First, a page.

When I read the first draft of his "Manual for creating a Food Forest on Public Land" I was delighted and excited. Here was a paint-by-numbers process, written in a beautifully summary form, with links to every detail one could possibly want, and all very relevant to the New Zealand situation. I knew this was my project for 2013 - to establish the first public access Waiheke Food Forest.
But what's been happening in the last few weeks has been quite astounding... beginning two weeks ago, as I prepared for presenting our Waiheke Food Forest project to the Waiheke Local Board, I learnt of three new Food Forest projects across Aotearoa, and this was a hint that there was some real movement in this space.
Four days later I received a persistant phone call – on the third ring I finally answered it, and I'm glad I did. A polite and well spoken man was wanting to know if I was using www.foodforest.co.nz, because if not he wanted it.
I was clear that I wasn't about to hand this over but suggested we meet. Over a coffee two days later, as we shared our stories, it was clear, we both saw Aotearoa abundant with forests of food. This proud Manawatu farmer shared his vision of 10 acre food forests, up and down the country, in those highly visible locations some farms are blessed with. We’ll be meeting up again soon – with time to flesh out some details and explore possibilities.
Permaculture Question - gowing fruit nut trees near Auckland's West Coast - are there any hardies that can manage?Submitted by broadmed on 29 March 2013 - 1:04am | Blog entry
The 2013 National Permaculture Hui will be held in Taranaki on March 9-11.
The kaupapa or theme of the hui is "Upskilling", with an emphasis on practical workshops, Matauranga Maori, connecting, and sharing.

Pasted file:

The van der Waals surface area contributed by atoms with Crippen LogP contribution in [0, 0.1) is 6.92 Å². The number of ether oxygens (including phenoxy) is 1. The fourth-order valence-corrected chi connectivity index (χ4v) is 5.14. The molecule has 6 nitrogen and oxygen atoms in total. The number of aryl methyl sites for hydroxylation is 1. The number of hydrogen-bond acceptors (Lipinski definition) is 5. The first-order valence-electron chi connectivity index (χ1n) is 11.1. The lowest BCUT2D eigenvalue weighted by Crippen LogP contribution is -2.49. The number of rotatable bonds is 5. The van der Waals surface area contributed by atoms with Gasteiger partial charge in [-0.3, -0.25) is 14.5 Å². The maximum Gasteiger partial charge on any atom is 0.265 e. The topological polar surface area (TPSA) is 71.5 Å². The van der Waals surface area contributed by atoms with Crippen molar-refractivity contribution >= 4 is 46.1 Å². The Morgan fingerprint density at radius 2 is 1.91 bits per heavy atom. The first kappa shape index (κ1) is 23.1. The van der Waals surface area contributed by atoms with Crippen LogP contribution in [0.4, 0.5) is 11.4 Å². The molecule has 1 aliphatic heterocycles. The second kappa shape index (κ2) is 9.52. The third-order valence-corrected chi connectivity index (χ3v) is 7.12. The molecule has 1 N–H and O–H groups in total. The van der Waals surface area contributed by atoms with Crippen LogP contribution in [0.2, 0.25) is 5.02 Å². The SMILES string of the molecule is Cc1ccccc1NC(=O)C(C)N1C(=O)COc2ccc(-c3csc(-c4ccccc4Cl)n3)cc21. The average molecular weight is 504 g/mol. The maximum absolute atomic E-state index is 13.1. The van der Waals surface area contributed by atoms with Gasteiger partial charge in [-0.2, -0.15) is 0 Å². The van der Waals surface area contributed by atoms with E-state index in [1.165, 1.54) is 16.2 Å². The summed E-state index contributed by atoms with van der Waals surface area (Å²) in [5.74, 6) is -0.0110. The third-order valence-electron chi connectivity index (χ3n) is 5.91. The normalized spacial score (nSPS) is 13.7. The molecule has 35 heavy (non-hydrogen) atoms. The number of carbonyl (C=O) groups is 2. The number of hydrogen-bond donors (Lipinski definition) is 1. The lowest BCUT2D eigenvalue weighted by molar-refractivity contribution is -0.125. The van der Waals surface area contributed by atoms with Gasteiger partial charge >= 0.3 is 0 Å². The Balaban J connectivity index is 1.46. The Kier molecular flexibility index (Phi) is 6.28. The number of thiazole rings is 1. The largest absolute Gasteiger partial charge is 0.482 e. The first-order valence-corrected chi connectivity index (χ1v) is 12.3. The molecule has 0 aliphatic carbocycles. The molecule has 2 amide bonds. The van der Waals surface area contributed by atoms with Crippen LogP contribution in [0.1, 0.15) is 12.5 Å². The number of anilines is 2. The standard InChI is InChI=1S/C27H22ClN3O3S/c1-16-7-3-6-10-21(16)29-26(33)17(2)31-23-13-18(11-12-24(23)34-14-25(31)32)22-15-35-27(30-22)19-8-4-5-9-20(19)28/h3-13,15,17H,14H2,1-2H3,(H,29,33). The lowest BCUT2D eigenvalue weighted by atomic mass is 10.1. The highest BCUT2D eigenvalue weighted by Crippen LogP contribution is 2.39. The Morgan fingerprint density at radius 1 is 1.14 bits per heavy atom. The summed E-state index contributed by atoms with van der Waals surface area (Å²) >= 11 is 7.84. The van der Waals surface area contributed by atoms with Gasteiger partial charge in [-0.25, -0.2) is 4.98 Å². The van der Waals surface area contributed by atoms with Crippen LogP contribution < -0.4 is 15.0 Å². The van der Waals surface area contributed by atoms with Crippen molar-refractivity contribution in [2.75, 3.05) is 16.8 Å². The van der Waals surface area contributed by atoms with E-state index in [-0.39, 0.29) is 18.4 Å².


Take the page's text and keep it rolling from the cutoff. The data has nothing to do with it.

Have you got a skill or knowledge to share?
Can you help develop the capacity of people and communities to live sustainably?
Two permitted dwellings on just over 2.5 north facing acres. Plenty of water. There is also an enormous barn big enough to convert to Wwoofer accommodation but still provide a very large workshop. » Read more
The 11th Australasian Permaculture Convergence, April 11 – 15th, will see more than 500 people involved in planning, designing and creating a resilient future. With peak oil, climate change and an unsustainable monetary system impacting us from all directions this event comes at a time when we need it most. » Read more
Return to Aotearoa: Writer / Naturalist / Retreat Center Leader / Permaculture Landscape Designer seeks Nature SanctuarySubmitted by Catrina on 15 January 2012 - 6:55am | Blog entry
It seems strange to write this as a blog, yet makes sense in many ways.
I am seeking a lovely, peaceful home sanctuary that I can housesit, caretake, manage or oversee for a family, a couple or an individual. I am a peaceful, gentle soul with abundant vitality for co-creating sacred sanctuary retreats, either as part of an eco-village, or transition town community. » Read more